Morgan vs. Tolkien

“It’s no game serving down in the city”: Richard Morgan had a really interesting post last week on, regarding the essentially simplistic nature of Lord of the Rings, and the flashes of tantalizing complexity we nonetheless see from time to time beneath that surface. Inevitably, he ran into all the usual trouble from the legions of Tolkien fans who can’t stand the idea that the books might be anything less than perfect.  Which is something that Morgan may even have anticipated:  die-hard fantasy readers are a notoriously excitable bunch, so what better way to promote your own epic fantasy than to start lobbing stinkbombs at the Big Enchilada?  I’m guessing THE STEEL REMAINS sales are up this week. . . .

Still, putting aside all vitriol and speculation, I think Morgan’s fundamental point is an absolutely valid one—and it made me check out the orc captains’ dialogue that he cites at the end of TWO TOWERS.  He’s right; it’s fascinating—four pages of sheer brilliance utterly at odds with the overall tone of the work—and it makes one wonder what the series would have been like had the whole project been shot through with that kind of world-weariness and complexity.  My honest guess is that (Morgan’s hopes aside) it probably would have been a lesser book, as I don’t think that’s where Tolkien’s heart was at.  Ultimately, we need fairy tales, and he provided us with what I would continue to maintain is one of our greatest.

As for all the crap it spawned, I’ll save that for another post.

3 Responses to “Morgan vs. Tolkien”

  1. John C Says:

    Man those books by Richard looks like good shit to grab a drink and read. I will be getting these. Thanks for the tip. What’s up with Mr. Kitty? Is he proofing your 3rd book?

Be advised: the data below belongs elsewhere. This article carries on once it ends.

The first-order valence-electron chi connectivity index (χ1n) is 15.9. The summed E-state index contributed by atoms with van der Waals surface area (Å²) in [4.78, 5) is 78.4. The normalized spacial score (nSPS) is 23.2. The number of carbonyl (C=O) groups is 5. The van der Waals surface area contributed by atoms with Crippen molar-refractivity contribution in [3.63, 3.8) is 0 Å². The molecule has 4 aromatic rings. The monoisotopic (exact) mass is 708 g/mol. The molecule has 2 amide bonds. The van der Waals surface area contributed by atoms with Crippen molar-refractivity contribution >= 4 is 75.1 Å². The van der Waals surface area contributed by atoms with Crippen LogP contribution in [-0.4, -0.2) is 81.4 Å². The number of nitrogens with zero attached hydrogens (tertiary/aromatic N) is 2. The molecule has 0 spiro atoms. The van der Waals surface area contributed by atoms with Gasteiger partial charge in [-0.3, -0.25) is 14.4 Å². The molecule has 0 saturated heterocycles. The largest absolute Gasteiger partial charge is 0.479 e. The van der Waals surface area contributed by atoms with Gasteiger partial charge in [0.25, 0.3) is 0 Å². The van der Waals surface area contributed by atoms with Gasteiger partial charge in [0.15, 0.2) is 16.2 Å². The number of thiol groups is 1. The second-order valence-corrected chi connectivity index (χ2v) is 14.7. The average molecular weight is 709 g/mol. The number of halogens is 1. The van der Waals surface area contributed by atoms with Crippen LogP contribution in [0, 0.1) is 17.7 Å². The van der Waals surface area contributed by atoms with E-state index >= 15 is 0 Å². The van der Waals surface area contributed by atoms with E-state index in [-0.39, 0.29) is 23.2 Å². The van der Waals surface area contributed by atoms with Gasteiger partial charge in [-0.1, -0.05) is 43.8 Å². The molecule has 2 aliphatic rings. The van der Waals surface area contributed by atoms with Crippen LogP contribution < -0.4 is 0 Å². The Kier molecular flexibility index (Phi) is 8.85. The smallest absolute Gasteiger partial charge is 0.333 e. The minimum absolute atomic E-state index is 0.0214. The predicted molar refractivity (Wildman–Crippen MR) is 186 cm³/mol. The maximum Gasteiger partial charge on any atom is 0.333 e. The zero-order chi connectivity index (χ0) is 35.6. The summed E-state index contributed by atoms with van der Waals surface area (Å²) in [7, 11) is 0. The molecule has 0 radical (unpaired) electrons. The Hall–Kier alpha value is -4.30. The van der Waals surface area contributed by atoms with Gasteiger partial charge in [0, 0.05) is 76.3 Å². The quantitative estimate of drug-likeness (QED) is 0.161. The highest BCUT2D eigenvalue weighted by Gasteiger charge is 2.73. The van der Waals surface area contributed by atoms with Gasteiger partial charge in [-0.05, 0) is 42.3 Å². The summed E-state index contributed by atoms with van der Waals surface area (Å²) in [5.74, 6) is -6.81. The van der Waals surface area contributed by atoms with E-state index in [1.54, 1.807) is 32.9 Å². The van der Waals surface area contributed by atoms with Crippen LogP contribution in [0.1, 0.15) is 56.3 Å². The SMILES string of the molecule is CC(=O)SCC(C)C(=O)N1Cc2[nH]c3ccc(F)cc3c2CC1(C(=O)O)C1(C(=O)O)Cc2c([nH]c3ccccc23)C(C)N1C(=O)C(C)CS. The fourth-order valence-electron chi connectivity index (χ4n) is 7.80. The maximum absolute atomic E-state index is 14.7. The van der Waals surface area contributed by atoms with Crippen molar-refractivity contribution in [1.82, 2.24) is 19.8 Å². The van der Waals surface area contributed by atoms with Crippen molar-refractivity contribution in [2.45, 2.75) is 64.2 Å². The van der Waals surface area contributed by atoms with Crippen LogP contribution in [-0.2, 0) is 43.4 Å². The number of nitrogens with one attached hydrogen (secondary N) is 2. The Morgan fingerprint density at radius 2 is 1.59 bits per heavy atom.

2. Mike Collins Says:

    I absolutely love it when Richard stirs shit up.

    I tried to read the LOTR books when the movies were coming out since I enjoyed the film versions so much. I absolutely struggled with the third book. I did finish it but I didn’t enjoy it anywhere near as much as the films.

    I totally get where Richard is coming from. His Steel Remains has his trademark noir sensibility applied to a fantasy setting which is written for adults. It’s not just the violence or the sex, it’s the grayness surrounding everyone.

    I’m not normally a fantasy fan in general but I loved this one.

  3. jW Says:

    While Tolkien is certainly not above criticism, Morgan ignores the fact that aesthetics (like everything else) change and evolve over time. Modern works like “Wicked” owe their success to deconstructing the pillar that was “The Wizard of Oz”.

    In equal fashion, Tolkien set the foundation for us in black & white (over 50 frackin years ago), so decades later we can appreciate Morgan’s shades of gray. I would argue that the process cannot succeed in reverse…children need to understand “good” and “bad” before they can handle “it depends on how you look at it”.

    So agree with Morgan’s point if we ignore the 50+ years difference between the two works, and also think the LOTR fanboys need to harden up.